• COVID update: Russia has registered more than 34,000 cases of new infections in the past 24 hours, a new record since the start of the pandemic. Meanwhile, police in the northeast Italian city of Trieste used water cannons to clear striking dockworkers protesting Italy's new requirements that all employees be vaccinated.
• At least 26 killed in floods in India: Torrential rain has triggered floods and landslides in India's southern coastal state of Kerala, killing at least 26 people.
• Facebook to hire 10,000 in EU to develop "metaverse": The U.S. social media giant plans to hire 10,000 workers in the European Union over the next five years to build a "metaverse," a virtual reality version of the internet that the company touts as the future.
• Punishing parents for children's bad behavior: After limiting gaming hours for minors, China is now considering legislation to reprimand parents if their children exhibit "very bad behavior" or commit crimes.
🗞️ FRONT PAGE
Colombian daily El Espectador dedicates its front page to Alex Saab, "owner of the secrets" of Venezuelan President Nicolas Maduro. The Colombian businessman, wanted by U.S. authorities for allegedly laundering money on behalf of Venezuela's government, has been extradited from Cape Verde to the U.S. where he is scheduled to appear in court today.
#️⃣ BY THE NUMBERS
China's economy registered its slowest pace in a year as the country faces a looming energy crisis with power shortages and increasing pressure on its property sector. Gross Domestic Product (GDP) for the period between July-September rose 4.9%, the weakest numbers since the third quarter of 2020 and significantly lower than forecasts. The world's second-largest economy faces a debt crisis linked to the China Evergrande Group debt crisis, while energy shortfalls have dropped factory output to its weakest since early 2020, when heavy COVID-19 curbs were in place.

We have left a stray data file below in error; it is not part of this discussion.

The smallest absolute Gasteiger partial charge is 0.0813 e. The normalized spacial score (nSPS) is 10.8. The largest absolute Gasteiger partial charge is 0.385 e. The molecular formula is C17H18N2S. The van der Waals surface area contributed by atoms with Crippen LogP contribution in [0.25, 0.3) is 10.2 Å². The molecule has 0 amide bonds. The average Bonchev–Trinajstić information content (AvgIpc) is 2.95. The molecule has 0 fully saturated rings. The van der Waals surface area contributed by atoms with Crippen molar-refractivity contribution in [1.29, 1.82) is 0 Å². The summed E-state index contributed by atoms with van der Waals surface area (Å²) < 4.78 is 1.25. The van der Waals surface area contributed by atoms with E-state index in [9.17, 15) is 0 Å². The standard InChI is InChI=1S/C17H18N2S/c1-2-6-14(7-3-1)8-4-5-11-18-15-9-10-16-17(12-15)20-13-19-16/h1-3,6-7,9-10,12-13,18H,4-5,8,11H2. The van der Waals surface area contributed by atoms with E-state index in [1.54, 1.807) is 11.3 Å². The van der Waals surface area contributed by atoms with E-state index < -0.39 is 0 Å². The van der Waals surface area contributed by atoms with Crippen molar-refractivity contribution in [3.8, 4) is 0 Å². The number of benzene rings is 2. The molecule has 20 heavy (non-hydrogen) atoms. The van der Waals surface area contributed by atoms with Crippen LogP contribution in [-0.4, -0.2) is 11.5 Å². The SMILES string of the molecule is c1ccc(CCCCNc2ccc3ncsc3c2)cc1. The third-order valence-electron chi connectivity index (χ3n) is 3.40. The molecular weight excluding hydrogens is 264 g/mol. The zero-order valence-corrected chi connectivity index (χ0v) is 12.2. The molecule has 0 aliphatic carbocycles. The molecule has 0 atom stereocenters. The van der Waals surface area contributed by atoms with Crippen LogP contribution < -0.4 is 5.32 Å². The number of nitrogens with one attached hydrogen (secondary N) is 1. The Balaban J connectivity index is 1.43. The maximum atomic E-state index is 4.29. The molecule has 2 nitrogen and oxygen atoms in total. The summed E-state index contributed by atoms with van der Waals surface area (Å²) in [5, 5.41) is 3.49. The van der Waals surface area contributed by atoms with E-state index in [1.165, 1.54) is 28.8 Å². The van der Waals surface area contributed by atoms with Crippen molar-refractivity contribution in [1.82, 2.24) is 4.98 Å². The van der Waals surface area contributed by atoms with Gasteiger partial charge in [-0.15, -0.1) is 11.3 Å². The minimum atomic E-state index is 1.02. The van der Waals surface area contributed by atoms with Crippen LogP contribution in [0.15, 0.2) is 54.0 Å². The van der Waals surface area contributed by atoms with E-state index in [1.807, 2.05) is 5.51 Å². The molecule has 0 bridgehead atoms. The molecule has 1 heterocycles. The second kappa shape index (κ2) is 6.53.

📰 STORY OF THE DAY
7 ways the pandemic may change the airline industry for good
Will flying be greener? More comfortable? Less frequent? As the world eyes a post-COVID reality, we look at ways the airline industry has been changing through a pandemic that has devastated air travel.
⛽ Cleaner aviation fuel: With air travel responsible for roughly 12% of all CO2 emissions from transport, and stricter international regulation on the horizon, the industry is increasingly seeking sustainable alternatives to petroleum-based fuel. In Germany, state broadcaster Deutsche Welle reports that the world's first factory producing CO2-neutral kerosene recently started operations in the town of Wertle, in Lower Saxony. The plant, for which Lufthansa is set to become the pilot customer, will produce CO2-neutral kerosene through a circular production cycle incorporating sustainable and green energy sources and raw materials
.🛃 Smoother check-in: The pandemic has also accelerated the shift towards contactless traveling, with more airports harnessing the power of biometrics — such as facial recognition or fever screening — to reduce touchpoints and human contact. Similar technology can also be used to more efficiently scan physical objects, such as explosive detection. Ultimately, passengers will be able to "check-in" and go through a security screening anywhere at the airports, removing queues and bottlenecks.